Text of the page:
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No Fear No Favour

Death by sex: How lovemaking may prove fatal.

These days, the benefits of sex are so well accepted that even the UK’s National Health Service touts it as a positive activity. From reducing stress and strengthening your immune system to aiding in female bladder control or prostate health, sex has become a silver bullet in our culture. But for all the ways sex can positively impact our lives, it’s not entirely uncommon for people to die when bumping uglies.

Studies have tied the exertion of a good fuck to a higher risk of heart attack or stroke—especially among men. The risk increases for men with erectile dysfunction issues, and perhaps even more so when infidelity is afoot. Take William Martinez, a 31-year-old cop in Lawrenceville, Georgia, who died in 2009 due to heart issues while having an extramarital threesome with a man and a woman at a motel.

Other times people die due to sex-linked overdoses or other drug-related complications. In some cases, it’s legal drugs, as in the case of Sergey Tuganov, who died in 2009 at the age of 28 after he pounded some Viagra and had a 12-hour sex marathon with two women. Illegal drugs can be just as lethal, as when the 43-year-old Australian doctor Suresh Nair proffered two sex workers in 2009 with so much cocaine that they died during their tryst. Others die of honest accidents. Some of them are absurd, like the assistant manager at a San Francisco club who activated a lift under a piano he was having sex on and was crushed to death between the instrument and the ceiling in 1983. Meanwhile some accidental deaths are linked to rough sex or outright BDSM practice, like that of 59-year-old Gordon Semple, a British policeman, who died during a Grindr session in which 50-year-old Stefano Brizzi sat on his face and tightened a leash on the bound and masked officer at his request until he died in 2016.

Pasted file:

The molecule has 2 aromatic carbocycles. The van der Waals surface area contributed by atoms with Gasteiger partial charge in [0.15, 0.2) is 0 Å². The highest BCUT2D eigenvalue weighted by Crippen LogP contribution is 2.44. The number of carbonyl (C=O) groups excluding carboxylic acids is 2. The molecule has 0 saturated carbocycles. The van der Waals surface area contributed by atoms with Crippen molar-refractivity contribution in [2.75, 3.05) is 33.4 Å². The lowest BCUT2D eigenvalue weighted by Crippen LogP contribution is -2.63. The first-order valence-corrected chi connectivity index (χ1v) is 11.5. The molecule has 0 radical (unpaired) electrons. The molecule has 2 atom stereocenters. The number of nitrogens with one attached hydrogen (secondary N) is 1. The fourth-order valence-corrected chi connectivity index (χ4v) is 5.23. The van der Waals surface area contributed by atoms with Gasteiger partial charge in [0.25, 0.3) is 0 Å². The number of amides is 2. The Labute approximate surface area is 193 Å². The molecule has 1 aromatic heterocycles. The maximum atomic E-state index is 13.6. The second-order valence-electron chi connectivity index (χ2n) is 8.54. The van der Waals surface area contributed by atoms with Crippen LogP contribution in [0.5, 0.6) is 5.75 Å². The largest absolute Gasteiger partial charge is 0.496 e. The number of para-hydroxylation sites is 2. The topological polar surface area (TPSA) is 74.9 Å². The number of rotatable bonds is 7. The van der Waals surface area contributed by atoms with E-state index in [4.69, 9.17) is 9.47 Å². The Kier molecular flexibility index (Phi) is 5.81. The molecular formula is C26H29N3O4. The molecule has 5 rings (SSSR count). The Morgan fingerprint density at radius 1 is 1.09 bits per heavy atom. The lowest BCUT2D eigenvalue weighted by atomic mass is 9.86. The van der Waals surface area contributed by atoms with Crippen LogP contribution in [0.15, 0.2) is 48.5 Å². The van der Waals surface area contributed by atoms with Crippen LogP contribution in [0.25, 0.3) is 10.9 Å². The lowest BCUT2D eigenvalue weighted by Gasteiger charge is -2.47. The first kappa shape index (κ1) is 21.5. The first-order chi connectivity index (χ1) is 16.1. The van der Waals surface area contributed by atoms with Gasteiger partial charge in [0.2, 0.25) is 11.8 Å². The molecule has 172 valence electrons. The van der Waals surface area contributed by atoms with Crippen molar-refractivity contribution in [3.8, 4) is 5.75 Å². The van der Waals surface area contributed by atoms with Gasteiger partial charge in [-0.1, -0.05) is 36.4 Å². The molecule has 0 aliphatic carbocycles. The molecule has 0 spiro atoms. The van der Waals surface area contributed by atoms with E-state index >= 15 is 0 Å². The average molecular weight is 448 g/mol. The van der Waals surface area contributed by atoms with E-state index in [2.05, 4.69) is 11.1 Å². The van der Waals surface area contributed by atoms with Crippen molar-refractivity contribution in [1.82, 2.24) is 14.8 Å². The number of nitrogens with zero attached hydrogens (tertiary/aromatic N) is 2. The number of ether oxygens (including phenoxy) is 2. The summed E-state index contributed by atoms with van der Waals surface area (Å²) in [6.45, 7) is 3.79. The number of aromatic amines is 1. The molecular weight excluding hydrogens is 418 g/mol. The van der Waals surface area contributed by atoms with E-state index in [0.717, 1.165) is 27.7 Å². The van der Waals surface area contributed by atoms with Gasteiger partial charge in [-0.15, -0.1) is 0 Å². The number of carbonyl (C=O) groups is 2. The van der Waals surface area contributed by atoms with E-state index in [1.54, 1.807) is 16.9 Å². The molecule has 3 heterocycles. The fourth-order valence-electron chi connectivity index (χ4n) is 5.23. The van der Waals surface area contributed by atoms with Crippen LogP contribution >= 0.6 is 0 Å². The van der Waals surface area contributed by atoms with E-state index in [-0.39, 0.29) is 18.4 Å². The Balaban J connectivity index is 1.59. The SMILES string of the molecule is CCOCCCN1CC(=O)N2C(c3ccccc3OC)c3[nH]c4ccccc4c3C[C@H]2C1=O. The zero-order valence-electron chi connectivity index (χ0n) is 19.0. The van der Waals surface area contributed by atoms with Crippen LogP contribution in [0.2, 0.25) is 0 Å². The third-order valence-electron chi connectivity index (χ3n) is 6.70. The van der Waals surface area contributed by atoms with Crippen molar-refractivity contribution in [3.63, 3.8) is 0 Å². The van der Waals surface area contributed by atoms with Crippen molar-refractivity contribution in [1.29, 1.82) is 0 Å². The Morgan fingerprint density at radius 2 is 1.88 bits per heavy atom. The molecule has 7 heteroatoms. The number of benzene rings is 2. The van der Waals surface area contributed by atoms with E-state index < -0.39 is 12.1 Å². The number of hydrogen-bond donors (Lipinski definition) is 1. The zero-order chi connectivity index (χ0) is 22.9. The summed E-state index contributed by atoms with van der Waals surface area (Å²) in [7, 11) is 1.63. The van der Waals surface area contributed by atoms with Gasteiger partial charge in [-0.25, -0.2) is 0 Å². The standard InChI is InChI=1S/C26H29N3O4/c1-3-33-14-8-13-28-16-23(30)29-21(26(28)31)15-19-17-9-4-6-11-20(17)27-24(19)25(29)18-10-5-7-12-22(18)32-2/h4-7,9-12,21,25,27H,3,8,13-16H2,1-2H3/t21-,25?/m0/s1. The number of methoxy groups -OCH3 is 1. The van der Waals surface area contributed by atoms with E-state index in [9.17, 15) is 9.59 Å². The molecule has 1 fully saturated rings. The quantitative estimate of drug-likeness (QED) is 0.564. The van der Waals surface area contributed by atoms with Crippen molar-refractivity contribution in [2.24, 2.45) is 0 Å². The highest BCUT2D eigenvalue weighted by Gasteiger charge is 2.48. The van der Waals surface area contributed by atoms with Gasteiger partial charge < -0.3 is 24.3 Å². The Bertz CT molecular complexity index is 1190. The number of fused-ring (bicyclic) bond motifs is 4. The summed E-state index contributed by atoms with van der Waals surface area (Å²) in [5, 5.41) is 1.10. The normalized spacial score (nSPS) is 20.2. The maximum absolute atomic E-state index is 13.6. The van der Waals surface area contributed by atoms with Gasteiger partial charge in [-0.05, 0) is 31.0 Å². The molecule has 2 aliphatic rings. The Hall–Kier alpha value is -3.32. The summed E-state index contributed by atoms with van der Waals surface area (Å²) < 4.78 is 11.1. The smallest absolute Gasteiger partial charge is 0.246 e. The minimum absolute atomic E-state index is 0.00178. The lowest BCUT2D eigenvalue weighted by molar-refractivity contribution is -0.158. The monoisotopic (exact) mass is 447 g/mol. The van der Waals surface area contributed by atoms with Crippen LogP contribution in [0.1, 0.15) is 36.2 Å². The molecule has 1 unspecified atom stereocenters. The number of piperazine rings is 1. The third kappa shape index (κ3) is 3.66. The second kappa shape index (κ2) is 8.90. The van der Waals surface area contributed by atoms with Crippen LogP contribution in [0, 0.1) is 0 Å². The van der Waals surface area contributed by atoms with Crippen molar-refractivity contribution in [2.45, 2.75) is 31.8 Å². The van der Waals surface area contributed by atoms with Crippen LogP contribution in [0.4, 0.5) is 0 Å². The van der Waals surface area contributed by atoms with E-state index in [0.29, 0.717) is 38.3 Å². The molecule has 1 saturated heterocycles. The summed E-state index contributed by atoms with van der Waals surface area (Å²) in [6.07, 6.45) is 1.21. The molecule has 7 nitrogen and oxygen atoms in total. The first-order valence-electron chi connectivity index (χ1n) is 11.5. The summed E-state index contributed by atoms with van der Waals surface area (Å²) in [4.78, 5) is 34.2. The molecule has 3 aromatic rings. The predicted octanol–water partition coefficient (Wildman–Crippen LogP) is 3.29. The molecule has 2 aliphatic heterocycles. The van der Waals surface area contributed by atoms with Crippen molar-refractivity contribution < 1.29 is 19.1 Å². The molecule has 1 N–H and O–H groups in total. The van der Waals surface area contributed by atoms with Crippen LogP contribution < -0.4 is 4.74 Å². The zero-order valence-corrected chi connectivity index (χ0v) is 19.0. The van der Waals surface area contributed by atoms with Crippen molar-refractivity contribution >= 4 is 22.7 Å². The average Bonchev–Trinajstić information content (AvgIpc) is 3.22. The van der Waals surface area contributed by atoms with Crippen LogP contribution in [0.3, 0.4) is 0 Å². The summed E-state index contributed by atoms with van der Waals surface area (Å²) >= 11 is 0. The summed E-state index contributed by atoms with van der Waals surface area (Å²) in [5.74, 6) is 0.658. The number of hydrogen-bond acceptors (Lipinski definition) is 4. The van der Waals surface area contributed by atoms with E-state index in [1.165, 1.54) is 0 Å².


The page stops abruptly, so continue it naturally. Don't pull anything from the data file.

According to several studies conducted by leading doctors, medical and health experts, deaths during consensual sex account for approximately 0.6% of all sudden deaths. This can occur during consensual sex for various reasons, generally because of the physical strain of the sexual activity, or because of unusual circumstances surrounding the carnal act.

A study conducted by a leading American medical journal has revealed that each additional hour of sexual activity per week resulted in an increased risk of 2-3 myocardial infarctions (heart attacks) and one sudden cardiac death per 10,000 person-years. Experts say that indulging in sexual intercourse can trigger a subarachnoid haemorrhage i.e. is bleeding into the subarachnoid space—the area between the arachnoid membrane and the pia mater surrounding the brain via the Valsalva maneuver. The Valsalva maneuver is performed by moderately forceful attempted exhalation against a closed airway, usually done by closing one’s mouth, pinching one’s nose shut while pressing out as if blowing up a balloon.

Interestingly, the study also found that the “deceased is usually married; he is not with a spouse and in unfamiliar surroundings,” and death usually occurs after “a big meal with alcohol.” So, men who were unfaithful were significantly more likely than those who were faithful to experience severe or fatal cardiac events during sex. A related study conducted later seemed to support the death during extramarital sex theory. Fourteen of the 20 cases of “la mort d’amour,” or coital death, happened during an affair. “Dying in the saddle” is another popular euphemism for death during sex.

German researchers reviewed 16,437 autopsies over a 25-year period (1993-2017), and found that 74—about one-half of 1 percent (0.005) including 43 men and 31 women—had died while in the throes. Given the overwhelming similarities of sexual practices in Europe and the U.S., there’s every reason to believe this study’s findings also apply to Americans who die during sex.

By line: Divya Thearia

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